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Revisiting the times of Leonardo da Vinci, with help from late artist Bharat Dalal

Dalal regarded ‘The Fossilized Passions of Da Vinci’ as his dream project.

ET Bureau|
Dec 13, 2019, 12.41 PM IST
During his lifetime, Dalal felt an unexplained, yet strong connection with the “universal genius” Leonardo da Vinci.
During his lifetime, Dalal felt an unexplained, yet strong connection with the “universal genius” Leonardo da Vinci.
Before he passed away, artist Bharat Dalal created six exquisite works of art — called ‘The Fossilized Passions of Da Vinci’— inspired by the legendary artist.

After meticulously studying and observing the world, Leonardo da Vinci, one of the most celebrated artists of the Renaissance period, worked towards bettering the aspects of pictorial art. The modern times have discovered another such artist, who believed in the sanctity of art and considered it a picturisation of one’s life — (the late) Bharat Dalal. An exemplary painter of Indian origin, he possessed a scientific bent of mind, coupled with a philosophical outlook that made his massive paintings look life-like. The technique with which they were made, makes it almost impossible to replicate.

During his lifetime, Dalal felt an unexplained, yet strong connection with the “universal genius” Leonardo da Vinci. He had Leonardo’s visions, which inspired him to tell a tale through his last series of six humongous art-works, called ‘The Fossilized Passions of Da Vinci’, which took him over five years to complete.

Dalal regarded ‘The Fossilized Passions of Da Vinci’ as his dream project. In his journey, he zeroed in on long-lasting exterior paints so the paintings would last for years to come and the marbalised effect would never deteriorate.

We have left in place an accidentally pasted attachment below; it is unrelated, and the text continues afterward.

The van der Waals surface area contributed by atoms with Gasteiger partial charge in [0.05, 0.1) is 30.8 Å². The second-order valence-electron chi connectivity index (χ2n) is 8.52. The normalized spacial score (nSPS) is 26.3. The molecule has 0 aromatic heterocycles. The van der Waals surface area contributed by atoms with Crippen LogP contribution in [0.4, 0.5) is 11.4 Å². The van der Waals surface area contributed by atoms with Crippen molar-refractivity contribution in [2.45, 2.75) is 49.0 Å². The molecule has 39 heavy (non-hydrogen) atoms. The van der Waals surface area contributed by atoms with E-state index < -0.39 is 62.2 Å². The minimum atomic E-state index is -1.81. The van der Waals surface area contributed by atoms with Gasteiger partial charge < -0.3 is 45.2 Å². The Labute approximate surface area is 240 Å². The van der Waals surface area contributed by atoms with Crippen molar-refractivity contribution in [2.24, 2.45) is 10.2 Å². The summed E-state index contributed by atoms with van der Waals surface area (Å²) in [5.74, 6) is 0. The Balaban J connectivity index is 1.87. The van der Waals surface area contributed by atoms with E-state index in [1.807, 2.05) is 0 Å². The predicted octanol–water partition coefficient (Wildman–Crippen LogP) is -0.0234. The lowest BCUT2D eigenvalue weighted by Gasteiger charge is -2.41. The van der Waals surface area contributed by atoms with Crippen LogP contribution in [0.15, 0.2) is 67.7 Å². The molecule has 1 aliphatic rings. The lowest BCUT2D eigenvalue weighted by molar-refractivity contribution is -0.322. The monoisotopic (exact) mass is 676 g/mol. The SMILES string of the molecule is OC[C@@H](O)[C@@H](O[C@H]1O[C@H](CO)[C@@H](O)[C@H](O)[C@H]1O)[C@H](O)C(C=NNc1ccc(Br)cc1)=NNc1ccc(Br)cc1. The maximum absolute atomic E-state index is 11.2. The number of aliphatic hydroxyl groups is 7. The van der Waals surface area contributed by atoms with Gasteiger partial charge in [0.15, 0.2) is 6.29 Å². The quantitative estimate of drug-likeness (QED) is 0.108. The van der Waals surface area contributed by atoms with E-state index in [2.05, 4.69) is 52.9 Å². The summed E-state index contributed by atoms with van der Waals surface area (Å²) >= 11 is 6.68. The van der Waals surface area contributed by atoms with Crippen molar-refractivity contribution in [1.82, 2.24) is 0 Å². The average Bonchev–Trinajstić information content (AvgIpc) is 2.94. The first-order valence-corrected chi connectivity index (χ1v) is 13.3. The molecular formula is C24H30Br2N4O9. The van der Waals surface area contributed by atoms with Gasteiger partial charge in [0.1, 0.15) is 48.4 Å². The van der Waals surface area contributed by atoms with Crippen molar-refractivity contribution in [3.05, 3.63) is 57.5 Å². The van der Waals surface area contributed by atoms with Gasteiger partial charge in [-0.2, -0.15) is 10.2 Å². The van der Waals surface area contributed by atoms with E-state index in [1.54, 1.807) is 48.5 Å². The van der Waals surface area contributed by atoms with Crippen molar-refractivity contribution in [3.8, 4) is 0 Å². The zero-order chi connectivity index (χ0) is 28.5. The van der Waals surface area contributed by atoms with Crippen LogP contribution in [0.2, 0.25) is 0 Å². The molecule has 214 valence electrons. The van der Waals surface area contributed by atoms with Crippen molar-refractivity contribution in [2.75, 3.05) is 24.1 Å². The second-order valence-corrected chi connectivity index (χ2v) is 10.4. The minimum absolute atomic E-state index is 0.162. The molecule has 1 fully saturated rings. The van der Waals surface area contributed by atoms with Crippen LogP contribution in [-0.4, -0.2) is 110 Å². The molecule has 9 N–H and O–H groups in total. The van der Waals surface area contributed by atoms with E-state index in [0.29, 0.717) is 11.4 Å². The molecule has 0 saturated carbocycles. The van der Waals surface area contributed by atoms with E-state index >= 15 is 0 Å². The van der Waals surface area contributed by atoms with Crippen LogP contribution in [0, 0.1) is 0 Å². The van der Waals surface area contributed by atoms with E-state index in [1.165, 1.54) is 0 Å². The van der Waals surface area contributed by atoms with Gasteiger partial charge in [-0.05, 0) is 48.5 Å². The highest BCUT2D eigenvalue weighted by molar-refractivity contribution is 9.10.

Unique technique
One of the most intriguing features of his art was the technique. He hung the blank canvases from the ceiling with the help of pulleys. With sheer skill, he would cover the negative spaces around the required portion and drop the desired colour on it. Unlike most artists, he let the force of gravity define the flow of the paint, allowing the hues to naturally adopt the pattern. It was because of his precision that his collection falls under the one-of-a-kind category.

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As a final touch, he would rub the paintings with sandpaper, leaving behind a soothing grainy and marble effect. Discovered after his demise, ‘The Fossilized Passions of Da Vinci’ is an amalgamation of six oil-on-canvas paintings. The discovery of this masterpiece has left viewers captivated and several art experts and admirers have appreciated it by attributing him as India’s ‘Renaissance Man’.

Noteworthy art
The museum-worthy colection ranging from sizes of 6 ft 9 inches by 4 ft to as large as 6 ft 9inches by 15 ft. It includes a painting called ‘The Cavern’ that depicts one’s attitude and the very purpose of relativity, while the other is a portrait of Ginevra De Benci, speaking of the last woman and the expression of relativity.

‘The Cavallo’ is about one being lost in relativity, whilst ‘The Last Supper’ is the creator of perspective. The painting of ‘The Battle of Anghiari’ is a reflection of the war of equanimity and brings to light the individual perspective. The final painting is called ‘The Loggia’, which talks about the last visions, along with the relativity of perspective.

Talking about the collection, Dalal’s family said, “A genius, philosopher and a perfectionist, he didn’t live in the present, as he felt it didn’t do justice to his being. His collection is a symbol of this mind-set. It depicts the stages of metamorphosis: Birth, life, and the end, which showcases the journey that a soul undertakes to achieve its goals. We really find it difficult to understand his literature or his paintings, but we would love to know the in-depth meaning his art speaks volumes about.”

Even though Dalal is no longer around, he has left behind a legacy for several generations. His final piece epitomises the several facets of human experience that he wished to explore.

For more details visit www.bharatdalal.com or email on contact@bharatdalal.com
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